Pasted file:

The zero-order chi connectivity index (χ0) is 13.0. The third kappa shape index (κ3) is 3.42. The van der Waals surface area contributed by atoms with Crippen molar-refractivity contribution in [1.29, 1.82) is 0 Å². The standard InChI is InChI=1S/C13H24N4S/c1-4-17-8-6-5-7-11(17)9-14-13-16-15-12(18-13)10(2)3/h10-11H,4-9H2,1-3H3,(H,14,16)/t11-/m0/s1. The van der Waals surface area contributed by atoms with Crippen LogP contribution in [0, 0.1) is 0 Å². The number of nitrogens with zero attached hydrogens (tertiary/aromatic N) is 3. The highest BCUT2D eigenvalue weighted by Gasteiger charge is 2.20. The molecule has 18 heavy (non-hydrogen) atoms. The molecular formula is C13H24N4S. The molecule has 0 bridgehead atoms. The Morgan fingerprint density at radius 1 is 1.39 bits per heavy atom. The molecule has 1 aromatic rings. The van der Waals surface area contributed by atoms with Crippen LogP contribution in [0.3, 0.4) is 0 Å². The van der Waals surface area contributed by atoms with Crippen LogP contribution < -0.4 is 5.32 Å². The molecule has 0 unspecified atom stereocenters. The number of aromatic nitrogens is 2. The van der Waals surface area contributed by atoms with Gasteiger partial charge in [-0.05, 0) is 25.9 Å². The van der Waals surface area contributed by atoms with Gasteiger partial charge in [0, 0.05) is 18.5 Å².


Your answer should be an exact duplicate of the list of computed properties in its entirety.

The zero-order chi connectivity index (χ0) is 13.0. The third kappa shape index (κ3) is 3.42. The van der Waals surface area contributed by atoms with Crippen molar-refractivity contribution in [1.29, 1.82) is 0 Å². The standard InChI is InChI=1S/C13H24N4S/c1-4-17-8-6-5-7-11(17)9-14-13-16-15-12(18-13)10(2)3/h10-11H,4-9H2,1-3H3,(H,14,16)/t11-/m0/s1. The van der Waals surface area contributed by atoms with Crippen LogP contribution in [0, 0.1) is 0 Å². The number of nitrogens with zero attached hydrogens (tertiary/aromatic N) is 3. The highest BCUT2D eigenvalue weighted by Gasteiger charge is 2.20. The molecule has 18 heavy (non-hydrogen) atoms. The molecular formula is C13H24N4S. The molecule has 0 bridgehead atoms. The Morgan fingerprint density at radius 1 is 1.39 bits per heavy atom. The molecule has 1 aromatic rings. The van der Waals surface area contributed by atoms with Crippen LogP contribution in [0.3, 0.4) is 0 Å². The van der Waals surface area contributed by atoms with Crippen LogP contribution < -0.4 is 5.32 Å². The molecule has 0 unspecified atom stereocenters. The number of aromatic nitrogens is 2. The van der Waals surface area contributed by atoms with Gasteiger partial charge in [-0.05, 0) is 25.9 Å². The van der Waals surface area contributed by atoms with Gasteiger partial charge in [0, 0.05) is 18.5 Å².